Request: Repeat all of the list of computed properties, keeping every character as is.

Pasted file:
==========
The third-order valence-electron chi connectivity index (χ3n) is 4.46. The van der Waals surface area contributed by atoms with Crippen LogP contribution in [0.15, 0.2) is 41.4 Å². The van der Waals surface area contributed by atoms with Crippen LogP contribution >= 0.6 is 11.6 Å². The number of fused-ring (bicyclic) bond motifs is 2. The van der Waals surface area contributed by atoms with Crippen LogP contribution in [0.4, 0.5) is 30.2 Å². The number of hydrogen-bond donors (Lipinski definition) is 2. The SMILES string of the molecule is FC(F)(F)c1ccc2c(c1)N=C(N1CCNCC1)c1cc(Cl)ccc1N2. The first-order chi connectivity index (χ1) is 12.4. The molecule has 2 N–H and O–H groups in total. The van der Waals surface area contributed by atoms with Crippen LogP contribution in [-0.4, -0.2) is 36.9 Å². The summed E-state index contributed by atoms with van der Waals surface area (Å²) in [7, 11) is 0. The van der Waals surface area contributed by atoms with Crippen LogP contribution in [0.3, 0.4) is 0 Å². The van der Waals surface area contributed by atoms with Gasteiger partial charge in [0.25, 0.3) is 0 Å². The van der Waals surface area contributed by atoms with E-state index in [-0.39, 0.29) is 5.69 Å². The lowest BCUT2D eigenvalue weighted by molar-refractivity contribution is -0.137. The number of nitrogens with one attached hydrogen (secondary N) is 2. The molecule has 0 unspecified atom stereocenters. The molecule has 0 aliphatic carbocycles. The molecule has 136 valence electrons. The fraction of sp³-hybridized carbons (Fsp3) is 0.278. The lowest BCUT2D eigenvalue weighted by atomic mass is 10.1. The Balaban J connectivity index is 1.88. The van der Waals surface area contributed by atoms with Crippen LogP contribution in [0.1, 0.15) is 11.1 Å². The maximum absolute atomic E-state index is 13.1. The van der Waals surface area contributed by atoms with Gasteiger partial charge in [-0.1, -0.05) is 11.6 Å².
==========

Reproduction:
The third-order valence-electron chi connectivity index (χ3n) is 4.46. The van der Waals surface area contributed by atoms with Crippen LogP contribution in [0.15, 0.2) is 41.4 Å². The van der Waals surface area contributed by atoms with Crippen LogP contribution >= 0.6 is 11.6 Å². The number of fused-ring (bicyclic) bond motifs is 2. The van der Waals surface area contributed by atoms with Crippen LogP contribution in [0.4, 0.5) is 30.2 Å². The number of hydrogen-bond donors (Lipinski definition) is 2. The SMILES string of the molecule is FC(F)(F)c1ccc2c(c1)N=C(N1CCNCC1)c1cc(Cl)ccc1N2. The first-order chi connectivity index (χ1) is 12.4. The molecule has 2 N–H and O–H groups in total. The van der Waals surface area contributed by atoms with Crippen LogP contribution in [-0.4, -0.2) is 36.9 Å². The summed E-state index contributed by atoms with van der Waals surface area (Å²) in [7, 11) is 0. The van der Waals surface area contributed by atoms with Crippen LogP contribution in [0.3, 0.4) is 0 Å². The van der Waals surface area contributed by atoms with Gasteiger partial charge in [0.25, 0.3) is 0 Å². The van der Waals surface area contributed by atoms with E-state index in [-0.39, 0.29) is 5.69 Å². The lowest BCUT2D eigenvalue weighted by molar-refractivity contribution is -0.137. The number of nitrogens with one attached hydrogen (secondary N) is 2. The molecule has 0 unspecified atom stereocenters. The molecule has 0 aliphatic carbocycles. The molecule has 136 valence electrons. The fraction of sp³-hybridized carbons (Fsp3) is 0.278. The lowest BCUT2D eigenvalue weighted by atomic mass is 10.1. The Balaban J connectivity index is 1.88. The van der Waals surface area contributed by atoms with Crippen LogP contribution in [0.1, 0.15) is 11.1 Å². The maximum absolute atomic E-state index is 13.1. The van der Waals surface area contributed by atoms with Gasteiger partial charge in [-0.1, -0.05) is 11.6 Å².